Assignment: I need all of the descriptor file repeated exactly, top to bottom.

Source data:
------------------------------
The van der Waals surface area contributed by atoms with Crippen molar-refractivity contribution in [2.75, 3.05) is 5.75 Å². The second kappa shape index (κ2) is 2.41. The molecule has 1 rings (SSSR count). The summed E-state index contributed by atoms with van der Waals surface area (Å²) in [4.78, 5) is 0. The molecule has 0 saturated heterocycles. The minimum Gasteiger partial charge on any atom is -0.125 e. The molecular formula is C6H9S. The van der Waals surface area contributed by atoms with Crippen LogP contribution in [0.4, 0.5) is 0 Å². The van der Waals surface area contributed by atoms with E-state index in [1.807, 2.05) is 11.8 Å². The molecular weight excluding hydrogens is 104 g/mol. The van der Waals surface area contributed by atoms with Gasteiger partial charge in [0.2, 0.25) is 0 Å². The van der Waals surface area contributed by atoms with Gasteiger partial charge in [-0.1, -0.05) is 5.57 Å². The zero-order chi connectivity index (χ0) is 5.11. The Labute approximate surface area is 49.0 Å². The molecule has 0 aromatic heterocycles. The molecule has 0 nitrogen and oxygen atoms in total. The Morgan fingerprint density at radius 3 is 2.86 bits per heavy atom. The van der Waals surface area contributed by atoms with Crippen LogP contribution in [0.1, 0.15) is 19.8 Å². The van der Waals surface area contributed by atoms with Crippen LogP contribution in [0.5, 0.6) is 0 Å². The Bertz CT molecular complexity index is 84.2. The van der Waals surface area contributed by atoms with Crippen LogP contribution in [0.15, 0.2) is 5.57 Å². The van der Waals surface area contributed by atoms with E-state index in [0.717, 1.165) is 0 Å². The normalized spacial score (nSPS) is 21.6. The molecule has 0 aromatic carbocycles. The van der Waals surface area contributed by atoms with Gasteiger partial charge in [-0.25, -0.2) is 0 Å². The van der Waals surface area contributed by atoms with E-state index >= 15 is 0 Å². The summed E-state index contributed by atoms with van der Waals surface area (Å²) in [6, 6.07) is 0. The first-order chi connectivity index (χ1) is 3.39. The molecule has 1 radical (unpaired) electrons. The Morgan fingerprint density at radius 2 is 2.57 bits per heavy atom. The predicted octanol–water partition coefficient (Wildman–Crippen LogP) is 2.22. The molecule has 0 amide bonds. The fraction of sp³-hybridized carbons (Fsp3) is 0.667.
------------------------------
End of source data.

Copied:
The van der Waals surface area contributed by atoms with Crippen molar-refractivity contribution in [2.75, 3.05) is 5.75 Å². The second kappa shape index (κ2) is 2.41. The molecule has 1 rings (SSSR count). The summed E-state index contributed by atoms with van der Waals surface area (Å²) in [4.78, 5) is 0. The molecule has 0 saturated heterocycles. The minimum Gasteiger partial charge on any atom is -0.125 e. The molecular formula is C6H9S. The van der Waals surface area contributed by atoms with Crippen LogP contribution in [0.4, 0.5) is 0 Å². The van der Waals surface area contributed by atoms with E-state index in [1.807, 2.05) is 11.8 Å². The molecular weight excluding hydrogens is 104 g/mol. The van der Waals surface area contributed by atoms with Gasteiger partial charge in [0.2, 0.25) is 0 Å². The van der Waals surface area contributed by atoms with Gasteiger partial charge in [-0.1, -0.05) is 5.57 Å². The zero-order chi connectivity index (χ0) is 5.11. The Labute approximate surface area is 49.0 Å². The molecule has 0 aromatic heterocycles. The molecule has 0 nitrogen and oxygen atoms in total. The Morgan fingerprint density at radius 3 is 2.86 bits per heavy atom. The van der Waals surface area contributed by atoms with Crippen LogP contribution in [0.1, 0.15) is 19.8 Å². The van der Waals surface area contributed by atoms with Crippen LogP contribution in [0.5, 0.6) is 0 Å². The Bertz CT molecular complexity index is 84.2. The van der Waals surface area contributed by atoms with Crippen LogP contribution in [0.15, 0.2) is 5.57 Å². The van der Waals surface area contributed by atoms with E-state index in [0.717, 1.165) is 0 Å². The normalized spacial score (nSPS) is 21.6. The molecule has 0 aromatic carbocycles. The van der Waals surface area contributed by atoms with Gasteiger partial charge in [-0.25, -0.2) is 0 Å². The van der Waals surface area contributed by atoms with E-state index >= 15 is 0 Å². The summed E-state index contributed by atoms with van der Waals surface area (Å²) in [6, 6.07) is 0. The first-order chi connectivity index (χ1) is 3.39. The molecule has 1 radical (unpaired) electrons. The Morgan fingerprint density at radius 2 is 2.57 bits per heavy atom. The predicted octanol–water partition coefficient (Wildman–Crippen LogP) is 2.22. The molecule has 0 amide bonds. The fraction of sp³-hybridized carbons (Fsp3) is 0.667.